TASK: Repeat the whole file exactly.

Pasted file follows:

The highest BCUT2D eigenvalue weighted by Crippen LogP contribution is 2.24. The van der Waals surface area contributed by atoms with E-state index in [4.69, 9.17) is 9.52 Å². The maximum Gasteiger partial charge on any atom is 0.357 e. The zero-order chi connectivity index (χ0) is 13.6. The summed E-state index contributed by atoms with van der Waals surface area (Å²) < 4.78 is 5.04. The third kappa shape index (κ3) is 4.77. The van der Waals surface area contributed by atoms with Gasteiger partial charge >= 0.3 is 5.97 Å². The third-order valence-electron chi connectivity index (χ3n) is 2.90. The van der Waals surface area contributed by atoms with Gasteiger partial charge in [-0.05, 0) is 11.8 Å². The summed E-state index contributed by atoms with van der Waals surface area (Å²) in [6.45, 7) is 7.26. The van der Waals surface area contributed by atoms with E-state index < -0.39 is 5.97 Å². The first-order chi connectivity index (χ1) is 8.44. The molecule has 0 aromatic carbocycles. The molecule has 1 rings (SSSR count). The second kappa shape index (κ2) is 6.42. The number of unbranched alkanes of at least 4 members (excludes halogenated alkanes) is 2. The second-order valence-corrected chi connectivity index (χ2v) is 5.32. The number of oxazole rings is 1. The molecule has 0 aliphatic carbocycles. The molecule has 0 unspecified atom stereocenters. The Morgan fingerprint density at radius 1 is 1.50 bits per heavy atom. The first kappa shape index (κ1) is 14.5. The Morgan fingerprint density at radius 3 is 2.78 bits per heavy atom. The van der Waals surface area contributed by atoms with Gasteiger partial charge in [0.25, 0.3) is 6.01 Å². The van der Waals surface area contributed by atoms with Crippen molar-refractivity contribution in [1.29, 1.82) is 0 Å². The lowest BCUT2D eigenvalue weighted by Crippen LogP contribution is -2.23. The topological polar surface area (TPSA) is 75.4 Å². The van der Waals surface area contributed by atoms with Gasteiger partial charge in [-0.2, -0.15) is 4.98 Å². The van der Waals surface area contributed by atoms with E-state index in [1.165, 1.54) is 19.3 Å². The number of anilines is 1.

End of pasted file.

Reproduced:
The highest BCUT2D eigenvalue weighted by Crippen LogP contribution is 2.24. The van der Waals surface area contributed by atoms with E-state index in [4.69, 9.17) is 9.52 Å². The maximum Gasteiger partial charge on any atom is 0.357 e. The zero-order chi connectivity index (χ0) is 13.6. The summed E-state index contributed by atoms with van der Waals surface area (Å²) < 4.78 is 5.04. The third kappa shape index (κ3) is 4.77. The van der Waals surface area contributed by atoms with Gasteiger partial charge >= 0.3 is 5.97 Å². The third-order valence-electron chi connectivity index (χ3n) is 2.90. The van der Waals surface area contributed by atoms with Gasteiger partial charge in [-0.05, 0) is 11.8 Å². The summed E-state index contributed by atoms with van der Waals surface area (Å²) in [6.45, 7) is 7.26. The van der Waals surface area contributed by atoms with E-state index < -0.39 is 5.97 Å². The first-order chi connectivity index (χ1) is 8.44. The molecule has 0 aromatic carbocycles. The molecule has 1 rings (SSSR count). The second kappa shape index (κ2) is 6.42. The number of unbranched alkanes of at least 4 members (excludes halogenated alkanes) is 2. The second-order valence-corrected chi connectivity index (χ2v) is 5.32. The number of oxazole rings is 1. The molecule has 0 aliphatic carbocycles. The molecule has 0 unspecified atom stereocenters. The Morgan fingerprint density at radius 1 is 1.50 bits per heavy atom. The first kappa shape index (κ1) is 14.5. The Morgan fingerprint density at radius 3 is 2.78 bits per heavy atom. The van der Waals surface area contributed by atoms with Gasteiger partial charge in [0.25, 0.3) is 6.01 Å². The van der Waals surface area contributed by atoms with Crippen molar-refractivity contribution in [1.29, 1.82) is 0 Å². The lowest BCUT2D eigenvalue weighted by Crippen LogP contribution is -2.23. The topological polar surface area (TPSA) is 75.4 Å². The van der Waals surface area contributed by atoms with Gasteiger partial charge in [-0.2, -0.15) is 4.98 Å². The van der Waals surface area contributed by atoms with E-state index in [1.165, 1.54) is 19.3 Å². The number of anilines is 1.